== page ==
When we talk about “salad recipes”, we often imagine mixed salads like Caesar or Nicotia, where the leaves play only a secondary role. It’s time to rehabilitate lettuce, clover, dandelion, watermelon, escarole and other leaves! In a well-packed book (Salad, we make a whole dish out of itFlammarion, 176 pages, 19.90 euros), journalist Barbara Guicheteau gives the secrets of these plants that must be rediscovered during the seasons – because yes, there is also a seasonality for the leaves!
Did you know that salad consumption dates back (at least) to antiquity? That the Romans mixed arugula with lettuce to enhance its taste? That in the Middle Ages, we tended to cook salads because raw food had bad pressure? That Italians continue to grill or boil most of the chicory and radish they cook? That the French swallow 5.3 kilograms of lettuce a year and per capita and are far behind the Spaniards?
The book also offers recipes classified according to the season, where for once winter makes you dream with its linguist with puntarelle and caper. As you wait to reconnect with the bitter salads, here are three spring recipes to prepare now.
Pesto green walnuts and lamb lettuce
Popular in its Genoese version with basil and pine nuts, pesto can also be prepared with arugula, sorrel, young spinach seedlings, as well as various dried fruits: nuts, pumpkin seeds, peanuts, hazelnuts, pistachios… and possibly oil their bound for a. more pronounced taste.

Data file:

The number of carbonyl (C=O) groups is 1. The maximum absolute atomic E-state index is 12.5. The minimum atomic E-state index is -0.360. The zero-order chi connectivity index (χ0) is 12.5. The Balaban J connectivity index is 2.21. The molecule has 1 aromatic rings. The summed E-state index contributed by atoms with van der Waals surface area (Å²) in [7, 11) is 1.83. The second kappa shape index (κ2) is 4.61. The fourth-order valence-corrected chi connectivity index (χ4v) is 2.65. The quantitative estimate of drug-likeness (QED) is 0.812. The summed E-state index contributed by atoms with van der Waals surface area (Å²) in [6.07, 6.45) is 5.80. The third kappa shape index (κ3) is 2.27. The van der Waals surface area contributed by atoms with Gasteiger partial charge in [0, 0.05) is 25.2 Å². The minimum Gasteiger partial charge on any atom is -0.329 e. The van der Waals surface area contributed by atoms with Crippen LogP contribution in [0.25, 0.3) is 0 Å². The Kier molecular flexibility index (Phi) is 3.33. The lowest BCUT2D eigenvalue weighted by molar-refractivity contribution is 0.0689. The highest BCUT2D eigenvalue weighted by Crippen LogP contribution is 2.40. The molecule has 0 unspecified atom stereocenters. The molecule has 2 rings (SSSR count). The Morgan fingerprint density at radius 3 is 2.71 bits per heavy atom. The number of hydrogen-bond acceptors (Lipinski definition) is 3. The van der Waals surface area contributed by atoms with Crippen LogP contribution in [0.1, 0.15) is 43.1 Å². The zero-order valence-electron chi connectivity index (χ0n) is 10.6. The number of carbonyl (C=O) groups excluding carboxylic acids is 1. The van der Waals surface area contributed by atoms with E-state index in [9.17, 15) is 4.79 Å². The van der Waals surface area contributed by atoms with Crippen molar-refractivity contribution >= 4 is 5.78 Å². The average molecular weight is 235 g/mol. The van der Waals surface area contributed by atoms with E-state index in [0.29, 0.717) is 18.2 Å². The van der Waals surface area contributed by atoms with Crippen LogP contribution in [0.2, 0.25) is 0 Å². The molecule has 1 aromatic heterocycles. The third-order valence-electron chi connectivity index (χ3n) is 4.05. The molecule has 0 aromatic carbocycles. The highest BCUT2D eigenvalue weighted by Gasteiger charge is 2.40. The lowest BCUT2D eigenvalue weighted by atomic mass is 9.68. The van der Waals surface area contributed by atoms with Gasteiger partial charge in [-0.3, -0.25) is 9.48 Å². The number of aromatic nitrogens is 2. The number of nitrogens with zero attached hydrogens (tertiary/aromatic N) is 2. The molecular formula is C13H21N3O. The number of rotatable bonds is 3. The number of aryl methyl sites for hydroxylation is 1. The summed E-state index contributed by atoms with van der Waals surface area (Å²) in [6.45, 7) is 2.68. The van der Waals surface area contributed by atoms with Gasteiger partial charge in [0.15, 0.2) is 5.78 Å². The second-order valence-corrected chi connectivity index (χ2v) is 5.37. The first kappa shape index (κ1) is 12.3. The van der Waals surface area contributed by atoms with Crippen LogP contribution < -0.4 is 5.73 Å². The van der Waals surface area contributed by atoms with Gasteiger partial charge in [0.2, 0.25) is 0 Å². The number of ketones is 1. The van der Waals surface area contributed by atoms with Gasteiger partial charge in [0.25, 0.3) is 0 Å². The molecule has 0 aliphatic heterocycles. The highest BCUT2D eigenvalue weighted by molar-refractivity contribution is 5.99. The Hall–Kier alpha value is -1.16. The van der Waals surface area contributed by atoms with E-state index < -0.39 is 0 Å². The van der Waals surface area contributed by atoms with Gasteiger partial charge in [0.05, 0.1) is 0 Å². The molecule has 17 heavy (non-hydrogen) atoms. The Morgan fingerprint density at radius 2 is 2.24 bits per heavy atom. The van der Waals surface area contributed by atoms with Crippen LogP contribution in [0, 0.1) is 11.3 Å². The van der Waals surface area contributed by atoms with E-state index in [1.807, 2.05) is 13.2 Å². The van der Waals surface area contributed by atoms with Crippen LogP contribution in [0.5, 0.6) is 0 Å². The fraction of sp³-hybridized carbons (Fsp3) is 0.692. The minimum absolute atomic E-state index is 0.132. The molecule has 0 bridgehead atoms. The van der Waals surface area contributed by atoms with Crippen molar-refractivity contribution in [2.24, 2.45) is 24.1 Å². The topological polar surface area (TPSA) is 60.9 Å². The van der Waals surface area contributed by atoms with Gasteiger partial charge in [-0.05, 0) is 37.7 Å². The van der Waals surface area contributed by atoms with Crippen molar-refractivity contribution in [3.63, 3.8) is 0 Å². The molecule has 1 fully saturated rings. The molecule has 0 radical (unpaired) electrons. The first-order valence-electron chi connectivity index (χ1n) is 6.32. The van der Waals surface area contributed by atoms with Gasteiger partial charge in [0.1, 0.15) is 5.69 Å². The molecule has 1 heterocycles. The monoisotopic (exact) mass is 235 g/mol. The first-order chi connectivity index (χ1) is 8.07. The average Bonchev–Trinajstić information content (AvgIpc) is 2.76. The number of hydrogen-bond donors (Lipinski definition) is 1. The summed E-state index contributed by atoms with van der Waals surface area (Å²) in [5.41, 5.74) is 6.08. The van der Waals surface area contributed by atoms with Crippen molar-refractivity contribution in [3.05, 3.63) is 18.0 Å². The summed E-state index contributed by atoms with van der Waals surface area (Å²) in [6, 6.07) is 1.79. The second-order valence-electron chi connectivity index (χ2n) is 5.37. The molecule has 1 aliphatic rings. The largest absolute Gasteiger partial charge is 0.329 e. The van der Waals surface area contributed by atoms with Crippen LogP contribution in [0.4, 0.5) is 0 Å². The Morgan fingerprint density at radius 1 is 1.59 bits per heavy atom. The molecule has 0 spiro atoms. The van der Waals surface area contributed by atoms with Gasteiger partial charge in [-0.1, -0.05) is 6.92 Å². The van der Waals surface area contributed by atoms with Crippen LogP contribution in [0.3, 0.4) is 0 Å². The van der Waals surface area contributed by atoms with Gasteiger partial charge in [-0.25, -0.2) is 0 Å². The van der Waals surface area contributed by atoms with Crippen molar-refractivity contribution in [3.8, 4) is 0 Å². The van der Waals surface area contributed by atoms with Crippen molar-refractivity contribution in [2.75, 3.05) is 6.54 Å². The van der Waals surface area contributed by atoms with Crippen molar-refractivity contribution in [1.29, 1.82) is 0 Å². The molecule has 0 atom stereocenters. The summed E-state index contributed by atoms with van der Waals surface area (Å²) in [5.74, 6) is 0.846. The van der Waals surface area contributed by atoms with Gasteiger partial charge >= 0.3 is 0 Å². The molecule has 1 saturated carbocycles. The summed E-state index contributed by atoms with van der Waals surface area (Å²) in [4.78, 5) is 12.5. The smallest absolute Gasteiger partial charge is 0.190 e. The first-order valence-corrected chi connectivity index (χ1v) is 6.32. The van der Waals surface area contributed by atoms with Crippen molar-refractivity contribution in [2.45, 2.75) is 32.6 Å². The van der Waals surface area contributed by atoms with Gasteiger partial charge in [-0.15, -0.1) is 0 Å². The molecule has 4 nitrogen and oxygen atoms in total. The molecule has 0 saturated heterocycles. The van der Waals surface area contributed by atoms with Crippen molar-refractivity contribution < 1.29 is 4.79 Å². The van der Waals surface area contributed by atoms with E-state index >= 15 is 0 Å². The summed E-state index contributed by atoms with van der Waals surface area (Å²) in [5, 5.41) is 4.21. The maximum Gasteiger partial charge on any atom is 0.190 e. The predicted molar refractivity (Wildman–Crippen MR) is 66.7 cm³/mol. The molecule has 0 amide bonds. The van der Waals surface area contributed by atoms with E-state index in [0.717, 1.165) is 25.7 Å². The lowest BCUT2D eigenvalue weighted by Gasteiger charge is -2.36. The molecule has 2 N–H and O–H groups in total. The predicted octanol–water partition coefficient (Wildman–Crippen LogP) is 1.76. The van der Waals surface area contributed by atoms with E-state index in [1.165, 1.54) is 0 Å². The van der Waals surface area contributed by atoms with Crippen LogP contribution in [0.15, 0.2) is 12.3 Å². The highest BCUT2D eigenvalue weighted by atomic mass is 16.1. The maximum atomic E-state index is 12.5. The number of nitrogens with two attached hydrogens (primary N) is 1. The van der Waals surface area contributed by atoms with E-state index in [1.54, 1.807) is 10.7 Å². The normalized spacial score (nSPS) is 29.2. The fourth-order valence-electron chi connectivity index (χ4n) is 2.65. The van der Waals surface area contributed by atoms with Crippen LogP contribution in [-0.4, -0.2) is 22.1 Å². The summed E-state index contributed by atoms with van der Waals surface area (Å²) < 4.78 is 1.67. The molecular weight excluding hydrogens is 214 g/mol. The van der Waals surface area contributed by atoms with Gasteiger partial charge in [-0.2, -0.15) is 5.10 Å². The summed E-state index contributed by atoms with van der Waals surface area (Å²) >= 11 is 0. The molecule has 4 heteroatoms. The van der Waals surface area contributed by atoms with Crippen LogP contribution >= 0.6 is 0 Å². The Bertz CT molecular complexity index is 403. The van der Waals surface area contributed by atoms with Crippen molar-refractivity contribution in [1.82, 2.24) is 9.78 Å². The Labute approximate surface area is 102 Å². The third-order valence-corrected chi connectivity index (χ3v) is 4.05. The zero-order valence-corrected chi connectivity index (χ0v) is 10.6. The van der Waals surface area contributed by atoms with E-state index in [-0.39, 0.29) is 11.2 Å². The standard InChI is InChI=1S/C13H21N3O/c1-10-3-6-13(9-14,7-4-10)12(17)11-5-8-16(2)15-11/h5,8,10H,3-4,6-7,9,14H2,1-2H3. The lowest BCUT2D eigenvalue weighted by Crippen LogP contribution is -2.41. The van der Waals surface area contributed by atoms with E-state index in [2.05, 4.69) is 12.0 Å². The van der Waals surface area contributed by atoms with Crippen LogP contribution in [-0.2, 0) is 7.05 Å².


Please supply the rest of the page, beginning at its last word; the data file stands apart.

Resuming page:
For a good pesto pot
Preparation 15 minutes. Cook for 5 minutes.
- 60 g lamb lettuce (and some bouquets to decorate)
- 30 g of walnut kernels
- 1⁄2 clove garlic
- 30 gr parmesan
- 3 cl olive oil
- 1 cl walnut oil
- salt and pepper
Wash, rinse and dry the lamb lettuce (remove muddy feet if necessary). Crush and lightly fry the nuts in a dry non-stick pan over medium heat for 3 to 5 minutes. Allow to cool.
In a blender (or mortar with a squeezer for purists – and the brave!), Mash the peeled garlic, then the walnuts, minced parmesan, lamb lettuce and olive oil. Salt and pepper.
Pour in the walnut oil and arrange until smooth and smooth.
This pesto is used as a garnish for croques or al dente pasta (eventually extending the pesto with pasta boiling water), garnished with dried tomatoes, parmesan shavings and a few bunches of fresh lamb lettuce. Can be stored for a week in the refrigerator under the adhesive film to prevent excessive darkening in contact with air and up to two months in the refrigerator.
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